The way we think about church is even a law for many of us. Church is a building with a steeple where people gather for an hour (or less) on a Sunday morning to sing together and hear a sermon. But is that church? No! We are the church; people are the church. Scripture tells us that we are a living, breathing body of Christ's own heart pulsating in the world and everywhere we go we are living as the church. You can't "go to church" because you ARE the church. But yet, we have made it a cultural law (in the Bible-belted South) that good Christians "go to church on Sunday". Some people can't even "count" something as going to church if it is not on Sunday.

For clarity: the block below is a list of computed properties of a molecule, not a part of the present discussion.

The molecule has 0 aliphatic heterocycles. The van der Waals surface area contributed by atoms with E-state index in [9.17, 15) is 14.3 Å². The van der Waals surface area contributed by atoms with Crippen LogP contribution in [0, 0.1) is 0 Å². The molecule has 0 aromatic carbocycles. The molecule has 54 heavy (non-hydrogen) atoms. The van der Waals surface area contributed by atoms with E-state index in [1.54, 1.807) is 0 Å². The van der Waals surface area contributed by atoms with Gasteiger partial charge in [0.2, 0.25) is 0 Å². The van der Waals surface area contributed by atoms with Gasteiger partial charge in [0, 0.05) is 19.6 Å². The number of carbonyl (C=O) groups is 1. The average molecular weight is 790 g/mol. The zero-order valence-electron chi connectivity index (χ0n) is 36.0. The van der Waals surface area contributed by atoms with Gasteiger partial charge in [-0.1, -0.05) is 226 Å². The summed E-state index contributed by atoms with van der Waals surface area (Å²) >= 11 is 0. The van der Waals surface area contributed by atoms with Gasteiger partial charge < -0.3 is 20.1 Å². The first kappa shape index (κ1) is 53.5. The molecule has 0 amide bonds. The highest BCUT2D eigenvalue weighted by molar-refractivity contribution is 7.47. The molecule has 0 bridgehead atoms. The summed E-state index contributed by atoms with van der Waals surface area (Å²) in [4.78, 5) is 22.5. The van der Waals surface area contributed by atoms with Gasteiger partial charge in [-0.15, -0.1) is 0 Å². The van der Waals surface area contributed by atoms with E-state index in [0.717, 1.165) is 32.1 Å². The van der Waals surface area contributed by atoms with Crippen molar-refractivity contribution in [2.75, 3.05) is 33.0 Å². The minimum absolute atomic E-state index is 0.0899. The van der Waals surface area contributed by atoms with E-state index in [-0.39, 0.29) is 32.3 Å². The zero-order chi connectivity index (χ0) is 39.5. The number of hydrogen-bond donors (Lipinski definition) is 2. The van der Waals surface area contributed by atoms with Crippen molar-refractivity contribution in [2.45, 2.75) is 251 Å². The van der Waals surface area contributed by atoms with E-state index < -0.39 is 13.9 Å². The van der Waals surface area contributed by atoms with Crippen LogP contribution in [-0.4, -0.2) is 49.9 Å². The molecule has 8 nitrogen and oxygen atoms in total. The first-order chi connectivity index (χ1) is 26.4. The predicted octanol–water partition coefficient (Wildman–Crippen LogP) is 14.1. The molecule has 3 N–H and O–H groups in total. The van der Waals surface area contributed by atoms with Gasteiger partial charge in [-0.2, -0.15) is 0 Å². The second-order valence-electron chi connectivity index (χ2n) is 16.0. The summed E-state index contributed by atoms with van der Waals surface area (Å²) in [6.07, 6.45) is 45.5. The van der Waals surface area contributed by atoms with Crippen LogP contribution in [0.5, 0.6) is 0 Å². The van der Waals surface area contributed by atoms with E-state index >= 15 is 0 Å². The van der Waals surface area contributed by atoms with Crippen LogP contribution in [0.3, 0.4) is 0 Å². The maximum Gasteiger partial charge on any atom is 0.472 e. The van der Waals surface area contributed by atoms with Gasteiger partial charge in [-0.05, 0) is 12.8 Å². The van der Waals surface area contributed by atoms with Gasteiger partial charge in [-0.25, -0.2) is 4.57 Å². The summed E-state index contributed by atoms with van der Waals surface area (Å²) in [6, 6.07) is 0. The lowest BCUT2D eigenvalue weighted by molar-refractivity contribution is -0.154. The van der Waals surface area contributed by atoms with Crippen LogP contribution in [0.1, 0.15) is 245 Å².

We have made it a law that worshiping God happens in a Sanctuary or in a Fellowship Hall of a church building and there will be an order of worship with songs sung, scripture read, a sermon produced, and some prayers prayed. That is worship. But what if worship is other things too? What if it happens in other places? What if God isn't just present in a worship service in a church building? The Ignatian Priests believe their lives are lived in continual worship. We are created to worship God in all that we do all of the time. Where did this "law" around what worship is and what "counts" as worship get created? I feel certain we can tack that answer down, but does that make it a legitimate law for us to abide?